As I said, the artwork fits the theme beautifully, the ideas that lurk within work, there’s no doubting it, but, they just aren’t strong enough to carry a game that ends up leaving players in a, “was it worth it?” situation.
Do you remember The Crow? The film featuring the late Brandon Lee as the revenge soaked night stalking, guitar wielding, anti-hero, decked out like a cross between one of Kiefer Sutherland’s Lost Boys, and a member of KISS? You know, The Crow?
The reason I ask is that it seems a bold, and slightly strange, move by Upper Deck, to release a board game built from the plot of this old 90’s cult flick. Don’t get me wrong, I loved the film! It seemed to almost be pitched right at me as one of the classic disillusioned, angst ridden, plaid shirt and converse wearing, 1990’s grunge kids of the time. It had the soundtrack, it had the darkness, and it was cool as rook!
However, I can’t help but feel I’m in the minority here in 2017. And so I say, bravo to those souls brave enough to unleash this game on a world that has definitely turned in the decades that have come since.
Now, please say this is good…
The Crow: Fire it Up! is a game that goes deep into the theme of the film. The plot follows along the same route as that of the movie, and all the main players are in place and neatly depicted via some cardboard standees. The basic gameplay pitches players against one another in a battle to achieve specific goals required for overall victory. One player controls Eric Draven and a cast of goodies, the others will be split amongst the members of the Motor City Gang, a selection of bad guys intent of setting the city alight. The game has room to accommodate up to four players, however the reality is that it is designed more as a one vs one struggle, and works best this way.
At the beginning of play, the Gangster player draws a secret objective, and the Crow player draws a street demon token from a pre-shuffled pile of four, each depicting a particular gang member. This token depicts the first gang member the Crow must eliminate. The player must then eliminate each member in the order they appear from the stack. As with the Gangster objective, the kill list order also remains a secret only the Crow player knows…still with me?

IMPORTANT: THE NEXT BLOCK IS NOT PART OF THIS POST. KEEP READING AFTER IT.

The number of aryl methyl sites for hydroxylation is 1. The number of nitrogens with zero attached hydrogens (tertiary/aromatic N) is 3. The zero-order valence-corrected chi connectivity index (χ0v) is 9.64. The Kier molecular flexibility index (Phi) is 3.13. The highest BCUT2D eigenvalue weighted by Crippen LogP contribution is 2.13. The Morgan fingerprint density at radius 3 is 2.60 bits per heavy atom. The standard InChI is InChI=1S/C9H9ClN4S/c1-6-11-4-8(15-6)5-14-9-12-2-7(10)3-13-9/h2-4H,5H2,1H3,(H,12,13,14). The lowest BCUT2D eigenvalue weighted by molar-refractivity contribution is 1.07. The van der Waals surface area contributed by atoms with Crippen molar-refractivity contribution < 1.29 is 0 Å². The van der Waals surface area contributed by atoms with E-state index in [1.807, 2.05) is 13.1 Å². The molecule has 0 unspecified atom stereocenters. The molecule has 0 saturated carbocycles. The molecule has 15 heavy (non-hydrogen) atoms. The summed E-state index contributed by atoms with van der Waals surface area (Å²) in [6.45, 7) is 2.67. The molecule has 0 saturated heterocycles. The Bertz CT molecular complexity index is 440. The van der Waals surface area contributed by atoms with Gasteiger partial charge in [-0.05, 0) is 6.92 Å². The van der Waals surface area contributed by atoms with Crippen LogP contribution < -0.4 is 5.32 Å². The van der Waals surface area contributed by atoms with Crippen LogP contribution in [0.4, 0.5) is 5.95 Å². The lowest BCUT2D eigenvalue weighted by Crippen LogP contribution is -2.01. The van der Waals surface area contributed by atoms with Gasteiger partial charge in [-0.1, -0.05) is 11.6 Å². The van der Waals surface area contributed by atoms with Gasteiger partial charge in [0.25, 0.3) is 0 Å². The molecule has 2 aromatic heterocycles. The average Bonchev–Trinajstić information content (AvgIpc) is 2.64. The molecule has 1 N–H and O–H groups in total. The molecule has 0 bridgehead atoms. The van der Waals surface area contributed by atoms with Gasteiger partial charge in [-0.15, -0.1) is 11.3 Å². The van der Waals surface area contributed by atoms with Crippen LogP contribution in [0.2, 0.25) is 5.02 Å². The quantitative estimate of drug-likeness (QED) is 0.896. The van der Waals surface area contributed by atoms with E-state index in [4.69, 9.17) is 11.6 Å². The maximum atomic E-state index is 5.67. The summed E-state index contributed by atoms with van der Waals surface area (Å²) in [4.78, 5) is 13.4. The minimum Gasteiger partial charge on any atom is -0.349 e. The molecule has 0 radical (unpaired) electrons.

The game progresses with the Crow player attempting to bump off the four gang members, before then being in a position to attack and kill the main man, Top Dollar. The gang player will have an objective that sits somewhere along the lines of, “burn x amount of buildings to win the game, however you can’t build building x until this event has happened”…still still with me?
Each turn consists of movement and combat. Combat consists of rolling game specific dice. These very attractive little cubes of red and black feature images such as, a bullet, a crow, a flame, Eric Draven’s make-up face, and are rolled during the combat sequence. It works something like this, let’s say the Crow player is attacking, they roll up to five dice depending on the game situation, any doubles are counted as a hit, eg: two bullets rolled = one hit. The gangster player must then roll three dice and hope to roll images that match any doubles rolled by the Crow, to block the hit. If not, damage is taken, and here’s where I found the biggest issue with the game. Playing as the good guys it was incredibly easy to obliterate the bad guys. If a street demon/gangster takes one wound, they die…one wound! During our plays I flew across the cityscape like a psychotic whirlwind, laying waste to everything bad that crossed my path, and within twenty minutes I was at the final showdown against Top Dollar, where, wait for it… the bad guy leader can take two wounds!